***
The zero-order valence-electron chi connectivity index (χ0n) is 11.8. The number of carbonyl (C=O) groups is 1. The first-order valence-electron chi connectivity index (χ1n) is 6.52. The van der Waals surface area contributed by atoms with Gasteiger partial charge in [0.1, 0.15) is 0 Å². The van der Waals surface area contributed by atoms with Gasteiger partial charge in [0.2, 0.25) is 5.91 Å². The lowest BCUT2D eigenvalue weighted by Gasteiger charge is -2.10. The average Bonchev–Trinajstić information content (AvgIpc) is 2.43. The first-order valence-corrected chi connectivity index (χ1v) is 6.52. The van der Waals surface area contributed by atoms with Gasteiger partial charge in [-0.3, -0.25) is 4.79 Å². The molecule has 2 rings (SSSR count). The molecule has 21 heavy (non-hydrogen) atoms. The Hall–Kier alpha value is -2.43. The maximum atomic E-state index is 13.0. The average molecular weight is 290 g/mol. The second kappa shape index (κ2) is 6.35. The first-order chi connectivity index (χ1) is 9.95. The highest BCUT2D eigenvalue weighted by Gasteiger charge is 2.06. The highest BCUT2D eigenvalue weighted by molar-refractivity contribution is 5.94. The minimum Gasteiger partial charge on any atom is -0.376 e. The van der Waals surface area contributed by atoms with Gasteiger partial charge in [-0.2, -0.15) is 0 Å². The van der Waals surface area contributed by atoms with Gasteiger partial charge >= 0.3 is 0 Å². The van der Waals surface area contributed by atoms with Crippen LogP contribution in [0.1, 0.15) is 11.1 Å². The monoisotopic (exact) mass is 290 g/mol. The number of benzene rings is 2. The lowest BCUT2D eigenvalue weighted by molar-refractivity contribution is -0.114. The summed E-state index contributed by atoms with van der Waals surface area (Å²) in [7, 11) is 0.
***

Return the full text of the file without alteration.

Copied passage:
The zero-order valence-electron chi connectivity index (χ0n) is 11.8. The number of carbonyl (C=O) groups is 1. The first-order valence-electron chi connectivity index (χ1n) is 6.52. The van der Waals surface area contributed by atoms with Gasteiger partial charge in [0.1, 0.15) is 0 Å². The van der Waals surface area contributed by atoms with Gasteiger partial charge in [0.2, 0.25) is 5.91 Å². The lowest BCUT2D eigenvalue weighted by Gasteiger charge is -2.10. The average Bonchev–Trinajstić information content (AvgIpc) is 2.43. The first-order valence-corrected chi connectivity index (χ1v) is 6.52. The van der Waals surface area contributed by atoms with Gasteiger partial charge in [-0.3, -0.25) is 4.79 Å². The molecule has 2 rings (SSSR count). The molecule has 21 heavy (non-hydrogen) atoms. The Hall–Kier alpha value is -2.43. The maximum atomic E-state index is 13.0. The average molecular weight is 290 g/mol. The second kappa shape index (κ2) is 6.35. The first-order chi connectivity index (χ1) is 9.95. The highest BCUT2D eigenvalue weighted by Gasteiger charge is 2.06. The highest BCUT2D eigenvalue weighted by molar-refractivity contribution is 5.94. The minimum Gasteiger partial charge on any atom is -0.376 e. The van der Waals surface area contributed by atoms with Gasteiger partial charge in [-0.2, -0.15) is 0 Å². The van der Waals surface area contributed by atoms with Gasteiger partial charge >= 0.3 is 0 Å². The van der Waals surface area contributed by atoms with Crippen LogP contribution in [0.1, 0.15) is 11.1 Å². The monoisotopic (exact) mass is 290 g/mol. The number of benzene rings is 2. The lowest BCUT2D eigenvalue weighted by molar-refractivity contribution is -0.114. The summed E-state index contributed by atoms with van der Waals surface area (Å²) in [7, 11) is 0.